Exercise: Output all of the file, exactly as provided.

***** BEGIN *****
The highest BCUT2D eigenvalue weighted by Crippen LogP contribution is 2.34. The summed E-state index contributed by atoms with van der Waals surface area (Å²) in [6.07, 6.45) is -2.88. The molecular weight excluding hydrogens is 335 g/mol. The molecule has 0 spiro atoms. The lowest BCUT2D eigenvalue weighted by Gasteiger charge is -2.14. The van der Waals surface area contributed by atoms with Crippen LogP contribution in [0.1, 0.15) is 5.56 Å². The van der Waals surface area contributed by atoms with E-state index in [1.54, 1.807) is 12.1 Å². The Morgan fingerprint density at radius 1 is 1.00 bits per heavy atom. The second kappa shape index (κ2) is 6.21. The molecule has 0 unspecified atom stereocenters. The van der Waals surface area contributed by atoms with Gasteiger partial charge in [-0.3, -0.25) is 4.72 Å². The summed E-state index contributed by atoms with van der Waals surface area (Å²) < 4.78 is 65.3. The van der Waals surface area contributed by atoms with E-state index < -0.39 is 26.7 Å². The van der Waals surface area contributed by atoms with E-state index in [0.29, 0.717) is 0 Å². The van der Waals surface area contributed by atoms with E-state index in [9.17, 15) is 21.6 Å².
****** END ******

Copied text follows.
The highest BCUT2D eigenvalue weighted by Crippen LogP contribution is 2.34. The summed E-state index contributed by atoms with van der Waals surface area (Å²) in [6.07, 6.45) is -2.88. The molecular weight excluding hydrogens is 335 g/mol. The molecule has 0 spiro atoms. The lowest BCUT2D eigenvalue weighted by Gasteiger charge is -2.14. The van der Waals surface area contributed by atoms with Crippen LogP contribution in [0.1, 0.15) is 5.56 Å². The van der Waals surface area contributed by atoms with E-state index in [1.54, 1.807) is 12.1 Å². The Morgan fingerprint density at radius 1 is 1.00 bits per heavy atom. The second kappa shape index (κ2) is 6.21. The molecule has 0 unspecified atom stereocenters. The van der Waals surface area contributed by atoms with Gasteiger partial charge in [-0.3, -0.25) is 4.72 Å². The summed E-state index contributed by atoms with van der Waals surface area (Å²) < 4.78 is 65.3. The van der Waals surface area contributed by atoms with E-state index < -0.39 is 26.7 Å². The van der Waals surface area contributed by atoms with E-state index in [0.29, 0.717) is 0 Å². The van der Waals surface area contributed by atoms with E-state index in [9.17, 15) is 21.6 Å².